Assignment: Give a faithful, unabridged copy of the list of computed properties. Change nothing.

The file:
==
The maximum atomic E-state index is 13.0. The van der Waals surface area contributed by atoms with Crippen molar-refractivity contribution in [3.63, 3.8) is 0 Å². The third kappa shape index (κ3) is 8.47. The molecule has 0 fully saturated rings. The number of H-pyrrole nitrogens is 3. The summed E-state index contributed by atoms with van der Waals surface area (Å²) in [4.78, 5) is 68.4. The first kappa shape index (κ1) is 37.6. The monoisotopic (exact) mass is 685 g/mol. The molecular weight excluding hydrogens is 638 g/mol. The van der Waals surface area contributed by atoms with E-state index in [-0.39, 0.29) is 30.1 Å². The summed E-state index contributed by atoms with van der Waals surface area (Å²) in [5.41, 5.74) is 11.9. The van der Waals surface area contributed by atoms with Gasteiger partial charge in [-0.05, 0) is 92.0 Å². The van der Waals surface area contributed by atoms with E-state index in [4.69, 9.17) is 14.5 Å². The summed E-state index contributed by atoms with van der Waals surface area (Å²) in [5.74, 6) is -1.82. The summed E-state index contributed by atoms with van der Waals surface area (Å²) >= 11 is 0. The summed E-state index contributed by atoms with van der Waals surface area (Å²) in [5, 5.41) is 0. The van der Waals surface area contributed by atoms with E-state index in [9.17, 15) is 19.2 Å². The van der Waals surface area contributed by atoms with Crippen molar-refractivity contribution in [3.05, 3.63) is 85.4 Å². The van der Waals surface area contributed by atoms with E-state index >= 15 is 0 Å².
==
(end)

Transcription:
The maximum atomic E-state index is 13.0. The van der Waals surface area contributed by atoms with Crippen molar-refractivity contribution in [3.63, 3.8) is 0 Å². The third kappa shape index (κ3) is 8.47. The molecule has 0 fully saturated rings. The number of H-pyrrole nitrogens is 3. The summed E-state index contributed by atoms with van der Waals surface area (Å²) in [4.78, 5) is 68.4. The first kappa shape index (κ1) is 37.6. The monoisotopic (exact) mass is 685 g/mol. The molecular weight excluding hydrogens is 638 g/mol. The van der Waals surface area contributed by atoms with E-state index in [-0.39, 0.29) is 30.1 Å². The summed E-state index contributed by atoms with van der Waals surface area (Å²) in [5.41, 5.74) is 11.9. The van der Waals surface area contributed by atoms with Gasteiger partial charge in [-0.05, 0) is 92.0 Å². The van der Waals surface area contributed by atoms with E-state index in [4.69, 9.17) is 14.5 Å². The summed E-state index contributed by atoms with van der Waals surface area (Å²) in [5.74, 6) is -1.82. The summed E-state index contributed by atoms with van der Waals surface area (Å²) >= 11 is 0. The summed E-state index contributed by atoms with van der Waals surface area (Å²) in [5, 5.41) is 0. The van der Waals surface area contributed by atoms with E-state index in [9.17, 15) is 19.2 Å². The van der Waals surface area contributed by atoms with Crippen molar-refractivity contribution in [3.05, 3.63) is 85.4 Å². The van der Waals surface area contributed by atoms with E-state index >= 15 is 0 Å².